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Real Estate

Dragon Boat Racing with DMAAR


Dragon Boat Racing with DMAAR

Last weekend, Laughlin Law Firm spent some time in the sun and on the water with some of Des Moines' finest real estate professionals.

Here are some pictures from the event!



Update Regarding Homestead Tax Credit Applications!

Those of you who are avid followers of the Laughlin Law Firm blog (which we know all of you are!) will have noticed that we recently began looking into what counties in the mid-Iowa region are equipped to allow homeowners to apply for their Homestead Tax Credit applications online.

In doing so, we discovered that certain county sites published a requirement that a person must file their application in person. That prohibition seemed off, so we did some extra digging into the Iowa Code and the Iowa Administrative Code. Then, we inquired with the Iowa Department of Revenue and posited that such policies were invalid and inconsistent with state and administrative law. The Department said they would look into it and get back to us.

Sure enough, they did and they agreed. Not only that, they have since taken the initiative to notify all assessors’ offices that they are required to allow both personal and mailed forms of the application! The letter below was their notice to the assessors.

Meanwhile: Here is a link to the uniform Homestead Tax Credit application

We invite you to put it in your closing binder packet to better reflect your services to your clients. Better still, you can rely on us to bring it to the close since we now include that information in our closings.

Either way, now you can confidently advise your clients of their Homestead Tax Credit Application mailing rights and give them one more reason to leave the closing table impressed with you and your services.

policy letter - homestead app1.png



DMAAR 2018


DMAAR 2018

Another successful DMAAR Annual Event in the books! Here's a photo of just some of our talented real estate friends with our team members. We truly value our relationship with DMAAR, and our hats are off to all of the award participants, nominees and winners from Friday. We can't wait for next year!


Congratulations to all the 2017 Volume Winners (Individuals who sold over $10.7 million in 2017), all Unit Award Winners (Individuals closing 50 or more units), and Rookie Volume Winners (Individuals in their first consecutive 12 months of selling who sold a volume of sales over $7.5 million)




Here are some pictures from Laughlin Law Firm's experience at the fantastic event (click photo to view all):



Rushing to the County Treasurer to Avoid the 2018 Property Tax Cap by Prepayment? Not So Fast, My Friend!


Rushing to the County Treasurer to Avoid the 2018 Property Tax Cap by Prepayment? Not So Fast, My Friend!

While scarfing down a quick hot lunch on a ridiculously cold Iowa day (below zero at the time of writing), I came across the following article on

It appears that in high-dollar property tax states, homeowners are lining up to prepay their property taxes by year end in order to avoid the $10,000 deduction cap recently adopted pursuant to The Tax Cuts and Jobs Act, now efficiently renamed to comport with parliamentary procedure as the "To provide for reconciliation pursuant to titles II and V of the concurrent resolution on the budget for fiscal year 2018" Act (it’d be hard to make this stuff up).

While prepayment may seem attractive, and assuming you have thousands of dollars laying around after the holiday buying season, take a few moments to consider whether this action will yield result you desire. For instance:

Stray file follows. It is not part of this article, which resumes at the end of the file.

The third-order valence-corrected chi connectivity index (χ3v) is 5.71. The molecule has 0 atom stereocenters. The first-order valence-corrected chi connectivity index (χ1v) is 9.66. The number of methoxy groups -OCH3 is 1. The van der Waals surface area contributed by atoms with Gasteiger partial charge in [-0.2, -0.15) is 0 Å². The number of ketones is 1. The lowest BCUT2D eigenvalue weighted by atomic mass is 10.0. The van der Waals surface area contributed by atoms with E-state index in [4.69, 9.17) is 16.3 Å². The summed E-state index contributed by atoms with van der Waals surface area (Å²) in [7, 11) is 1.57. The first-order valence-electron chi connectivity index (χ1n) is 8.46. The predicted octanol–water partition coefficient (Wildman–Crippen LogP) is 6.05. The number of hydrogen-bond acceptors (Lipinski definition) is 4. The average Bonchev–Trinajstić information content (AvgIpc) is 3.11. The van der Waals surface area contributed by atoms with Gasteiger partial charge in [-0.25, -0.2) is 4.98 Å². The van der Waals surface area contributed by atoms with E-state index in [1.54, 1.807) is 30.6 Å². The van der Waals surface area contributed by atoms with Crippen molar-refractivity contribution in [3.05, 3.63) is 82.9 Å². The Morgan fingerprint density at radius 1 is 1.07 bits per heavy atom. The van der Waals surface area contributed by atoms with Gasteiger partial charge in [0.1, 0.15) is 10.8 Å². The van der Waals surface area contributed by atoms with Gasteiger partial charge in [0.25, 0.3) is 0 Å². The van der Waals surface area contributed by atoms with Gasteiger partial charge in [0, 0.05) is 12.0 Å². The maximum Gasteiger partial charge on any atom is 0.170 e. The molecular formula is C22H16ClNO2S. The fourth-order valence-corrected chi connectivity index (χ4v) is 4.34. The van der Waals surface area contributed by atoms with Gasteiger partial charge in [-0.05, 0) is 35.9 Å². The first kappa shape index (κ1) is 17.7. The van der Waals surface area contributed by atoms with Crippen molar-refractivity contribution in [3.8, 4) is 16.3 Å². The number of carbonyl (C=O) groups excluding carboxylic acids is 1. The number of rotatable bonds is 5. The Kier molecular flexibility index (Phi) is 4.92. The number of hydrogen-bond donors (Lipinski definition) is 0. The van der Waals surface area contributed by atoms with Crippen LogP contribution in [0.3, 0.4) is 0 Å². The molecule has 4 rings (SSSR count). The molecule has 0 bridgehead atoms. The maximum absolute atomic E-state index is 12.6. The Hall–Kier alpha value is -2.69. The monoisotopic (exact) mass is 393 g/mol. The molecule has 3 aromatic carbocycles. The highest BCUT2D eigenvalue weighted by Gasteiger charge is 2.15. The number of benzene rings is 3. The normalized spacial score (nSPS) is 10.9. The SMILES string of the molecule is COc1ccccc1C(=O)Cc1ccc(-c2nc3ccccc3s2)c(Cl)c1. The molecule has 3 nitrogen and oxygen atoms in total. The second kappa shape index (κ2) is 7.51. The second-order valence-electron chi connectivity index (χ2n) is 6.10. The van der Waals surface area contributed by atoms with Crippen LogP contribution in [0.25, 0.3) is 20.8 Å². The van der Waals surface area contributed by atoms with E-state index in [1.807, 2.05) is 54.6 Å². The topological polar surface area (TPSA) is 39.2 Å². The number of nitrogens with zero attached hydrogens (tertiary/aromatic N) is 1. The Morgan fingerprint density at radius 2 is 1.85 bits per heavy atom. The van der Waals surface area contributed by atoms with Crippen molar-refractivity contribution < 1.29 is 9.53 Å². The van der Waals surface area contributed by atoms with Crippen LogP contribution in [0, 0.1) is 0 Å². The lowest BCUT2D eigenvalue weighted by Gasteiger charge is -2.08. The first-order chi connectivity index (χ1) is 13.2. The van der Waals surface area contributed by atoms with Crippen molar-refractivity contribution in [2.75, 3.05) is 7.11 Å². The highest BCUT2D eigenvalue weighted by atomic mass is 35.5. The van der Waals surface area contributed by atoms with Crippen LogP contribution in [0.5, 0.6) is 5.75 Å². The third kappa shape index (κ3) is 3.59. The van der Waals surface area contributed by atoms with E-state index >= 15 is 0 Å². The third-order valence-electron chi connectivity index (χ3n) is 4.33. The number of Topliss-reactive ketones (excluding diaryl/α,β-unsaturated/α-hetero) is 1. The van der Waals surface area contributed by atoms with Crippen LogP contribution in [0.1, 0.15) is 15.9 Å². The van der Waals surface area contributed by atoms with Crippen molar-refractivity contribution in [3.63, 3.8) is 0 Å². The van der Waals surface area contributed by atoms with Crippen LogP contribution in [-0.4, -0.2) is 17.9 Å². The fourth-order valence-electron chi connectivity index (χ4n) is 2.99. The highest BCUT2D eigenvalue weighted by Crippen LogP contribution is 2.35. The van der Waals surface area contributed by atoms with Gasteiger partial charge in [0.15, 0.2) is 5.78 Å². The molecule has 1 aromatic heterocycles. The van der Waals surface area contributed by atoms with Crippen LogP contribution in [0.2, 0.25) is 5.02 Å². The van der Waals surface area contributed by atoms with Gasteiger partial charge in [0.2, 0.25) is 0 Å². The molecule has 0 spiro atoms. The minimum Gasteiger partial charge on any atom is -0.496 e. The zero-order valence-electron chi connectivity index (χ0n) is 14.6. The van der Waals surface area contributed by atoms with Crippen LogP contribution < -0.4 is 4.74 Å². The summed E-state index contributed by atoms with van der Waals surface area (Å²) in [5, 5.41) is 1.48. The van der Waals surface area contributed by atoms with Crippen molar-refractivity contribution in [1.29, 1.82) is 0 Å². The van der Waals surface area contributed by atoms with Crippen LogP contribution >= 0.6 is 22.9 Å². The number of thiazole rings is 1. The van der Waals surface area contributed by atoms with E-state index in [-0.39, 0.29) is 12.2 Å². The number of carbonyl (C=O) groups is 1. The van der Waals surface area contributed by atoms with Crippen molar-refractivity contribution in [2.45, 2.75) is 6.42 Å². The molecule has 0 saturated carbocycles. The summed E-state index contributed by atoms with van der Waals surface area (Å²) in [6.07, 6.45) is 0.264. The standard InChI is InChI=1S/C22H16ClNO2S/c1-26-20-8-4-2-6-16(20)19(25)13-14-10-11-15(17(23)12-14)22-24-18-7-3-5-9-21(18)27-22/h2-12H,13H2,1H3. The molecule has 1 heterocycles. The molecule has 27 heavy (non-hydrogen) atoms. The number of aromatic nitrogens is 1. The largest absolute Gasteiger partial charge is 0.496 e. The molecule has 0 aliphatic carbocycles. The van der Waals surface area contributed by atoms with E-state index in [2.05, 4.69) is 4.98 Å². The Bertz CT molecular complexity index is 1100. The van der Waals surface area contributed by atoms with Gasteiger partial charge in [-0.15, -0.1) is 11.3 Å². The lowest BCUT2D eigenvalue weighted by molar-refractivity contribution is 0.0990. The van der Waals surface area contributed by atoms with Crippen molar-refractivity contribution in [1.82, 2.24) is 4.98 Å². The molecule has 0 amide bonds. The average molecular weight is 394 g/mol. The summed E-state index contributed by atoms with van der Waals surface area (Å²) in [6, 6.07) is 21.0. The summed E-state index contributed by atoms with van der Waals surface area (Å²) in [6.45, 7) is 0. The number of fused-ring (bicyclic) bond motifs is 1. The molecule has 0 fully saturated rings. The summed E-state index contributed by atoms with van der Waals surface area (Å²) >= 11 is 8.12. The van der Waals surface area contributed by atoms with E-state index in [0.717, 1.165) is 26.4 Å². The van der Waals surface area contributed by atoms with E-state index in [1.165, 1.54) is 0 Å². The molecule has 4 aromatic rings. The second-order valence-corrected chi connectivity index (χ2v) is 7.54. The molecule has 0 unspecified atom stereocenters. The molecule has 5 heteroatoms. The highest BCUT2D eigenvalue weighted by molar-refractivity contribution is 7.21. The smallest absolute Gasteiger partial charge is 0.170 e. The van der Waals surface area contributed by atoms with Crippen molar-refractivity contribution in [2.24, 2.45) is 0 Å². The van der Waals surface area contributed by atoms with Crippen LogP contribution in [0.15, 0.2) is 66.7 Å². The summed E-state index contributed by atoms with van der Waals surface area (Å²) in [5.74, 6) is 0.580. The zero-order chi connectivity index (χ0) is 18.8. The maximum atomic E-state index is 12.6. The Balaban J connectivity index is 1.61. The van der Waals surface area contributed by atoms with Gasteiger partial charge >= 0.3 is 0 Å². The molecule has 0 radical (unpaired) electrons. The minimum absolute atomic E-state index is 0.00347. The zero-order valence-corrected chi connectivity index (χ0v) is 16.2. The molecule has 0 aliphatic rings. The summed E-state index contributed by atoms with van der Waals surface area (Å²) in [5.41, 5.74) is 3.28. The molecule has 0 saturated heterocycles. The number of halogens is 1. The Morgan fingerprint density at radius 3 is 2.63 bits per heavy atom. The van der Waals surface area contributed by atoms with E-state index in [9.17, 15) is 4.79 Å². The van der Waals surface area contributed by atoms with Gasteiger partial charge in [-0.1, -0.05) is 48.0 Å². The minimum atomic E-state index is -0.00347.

1.    Is this really the most effective use of your dollars, even assuming you’ll realize the deduction? Might that money be more effectively utilized in some other higher-yielding investment with a more certain return?

2.    Will your county allow for prepayment? And if not, will you be able to effectively petition for a county policy revision in time to realize the gain?

3.    What will the IRS have to say about this action? I’m betting a lot. Bear in mind that the IRS has not weighed in with guidelines and regulations governing implementation of the bill. Will a payment made in 2017 for taxes upon the homestead applicable for the fiscal year 2018 be deductible irrespective of when made? If you’re in a state like Iowa where property taxes are paid “in arrears,” what will be the effect of that retroactive annual taxation? Will it bode more favorably (i.e. a 2nd half property tax installment payment due in March of 2018 is actually applied to taxes imposed upon the property for the period of January through June of 2017)? Will that cap be imposed upon 1st half property tax payments due in September of 2018 for the tax period of July through December of 2017? Those are really big “if’s”. Be aware that most, if not all counties, will decline to estimate taxes and/or accept tax payments that are not yet “certified”.

4.    If you do take the plunge, you’ll want to be doubly sure that your payment will be effective in the current fiscal year. Each county in Iowa, for instance, has some discretion as to how they accept payment, and as to how they credit payment. So, as the article astutely points out, you’ll want to ensure you get the check there appropriately.

5.    Do you itemize your deductions? If not, then you won’t be able to deduct state and local taxes anyway. There are also some considerations to be made for those subject to the Alternative Minimum Tax. Have you spoken with your CPA? It would be wise.

6.    Do you have an escrow account as a condition of your mortgage? Have you contacted your lender about your prepayment plans? Lenders, under federally-backed mortgage loans, have strict rules for handling escrow funds and for dealing with excess taxes and insurance (an excess being created by your prepayment). Furthermore, you’ll want to ensure that the rate of tax collection for purposes of escrow in 2018 is adjusted for the prepayment. Overpaying into escrow is likely not a wise strategy.